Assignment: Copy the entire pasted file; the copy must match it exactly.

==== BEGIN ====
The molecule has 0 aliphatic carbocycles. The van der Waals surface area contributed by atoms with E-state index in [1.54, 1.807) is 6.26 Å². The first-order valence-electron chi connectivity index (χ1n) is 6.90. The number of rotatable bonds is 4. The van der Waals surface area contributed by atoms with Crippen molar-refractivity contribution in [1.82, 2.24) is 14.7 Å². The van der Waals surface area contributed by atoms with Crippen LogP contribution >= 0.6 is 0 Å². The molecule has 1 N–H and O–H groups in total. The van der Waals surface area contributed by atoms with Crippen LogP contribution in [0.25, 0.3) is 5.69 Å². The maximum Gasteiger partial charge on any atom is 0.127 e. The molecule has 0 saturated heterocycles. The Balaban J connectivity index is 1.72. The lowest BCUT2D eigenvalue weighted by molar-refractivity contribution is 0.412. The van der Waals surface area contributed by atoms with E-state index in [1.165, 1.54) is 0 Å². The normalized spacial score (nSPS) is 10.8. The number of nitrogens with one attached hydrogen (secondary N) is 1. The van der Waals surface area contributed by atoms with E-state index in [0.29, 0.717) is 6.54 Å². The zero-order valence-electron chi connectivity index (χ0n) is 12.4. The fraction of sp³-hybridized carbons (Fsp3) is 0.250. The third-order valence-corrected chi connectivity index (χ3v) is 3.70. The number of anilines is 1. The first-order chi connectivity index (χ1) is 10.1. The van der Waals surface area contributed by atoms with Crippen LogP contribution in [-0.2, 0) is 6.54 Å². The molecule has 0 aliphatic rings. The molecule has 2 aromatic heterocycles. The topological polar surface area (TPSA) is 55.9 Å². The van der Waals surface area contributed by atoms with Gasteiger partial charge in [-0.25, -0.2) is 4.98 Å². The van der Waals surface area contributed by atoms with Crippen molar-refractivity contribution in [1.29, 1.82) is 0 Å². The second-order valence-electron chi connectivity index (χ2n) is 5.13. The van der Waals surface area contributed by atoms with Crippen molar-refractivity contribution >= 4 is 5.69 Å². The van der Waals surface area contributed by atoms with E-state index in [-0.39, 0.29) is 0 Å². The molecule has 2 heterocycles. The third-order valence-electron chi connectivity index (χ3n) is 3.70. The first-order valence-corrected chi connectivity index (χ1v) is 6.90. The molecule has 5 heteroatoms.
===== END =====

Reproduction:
The molecule has 0 aliphatic carbocycles. The van der Waals surface area contributed by atoms with E-state index in [1.54, 1.807) is 6.26 Å². The first-order valence-electron chi connectivity index (χ1n) is 6.90. The number of rotatable bonds is 4. The van der Waals surface area contributed by atoms with Crippen molar-refractivity contribution in [1.82, 2.24) is 14.7 Å². The van der Waals surface area contributed by atoms with Crippen LogP contribution >= 0.6 is 0 Å². The molecule has 1 N–H and O–H groups in total. The van der Waals surface area contributed by atoms with Crippen LogP contribution in [0.25, 0.3) is 5.69 Å². The maximum Gasteiger partial charge on any atom is 0.127 e. The molecule has 0 saturated heterocycles. The Balaban J connectivity index is 1.72. The lowest BCUT2D eigenvalue weighted by molar-refractivity contribution is 0.412. The van der Waals surface area contributed by atoms with E-state index in [1.165, 1.54) is 0 Å². The normalized spacial score (nSPS) is 10.8. The number of nitrogens with one attached hydrogen (secondary N) is 1. The van der Waals surface area contributed by atoms with E-state index in [0.29, 0.717) is 6.54 Å². The zero-order valence-electron chi connectivity index (χ0n) is 12.4. The fraction of sp³-hybridized carbons (Fsp3) is 0.250. The third-order valence-corrected chi connectivity index (χ3v) is 3.70. The number of anilines is 1. The first-order chi connectivity index (χ1) is 10.1. The van der Waals surface area contributed by atoms with Crippen LogP contribution in [-0.2, 0) is 6.54 Å². The molecule has 0 aliphatic rings. The molecule has 2 aromatic heterocycles. The topological polar surface area (TPSA) is 55.9 Å². The van der Waals surface area contributed by atoms with Gasteiger partial charge in [-0.25, -0.2) is 4.98 Å². The van der Waals surface area contributed by atoms with Crippen molar-refractivity contribution in [1.29, 1.82) is 0 Å². The second-order valence-electron chi connectivity index (χ2n) is 5.13. The van der Waals surface area contributed by atoms with Crippen molar-refractivity contribution >= 4 is 5.69 Å². The van der Waals surface area contributed by atoms with E-state index in [-0.39, 0.29) is 0 Å². The molecule has 2 heterocycles. The third-order valence-electron chi connectivity index (χ3n) is 3.70. The first-order valence-corrected chi connectivity index (χ1v) is 6.90. The molecule has 5 heteroatoms.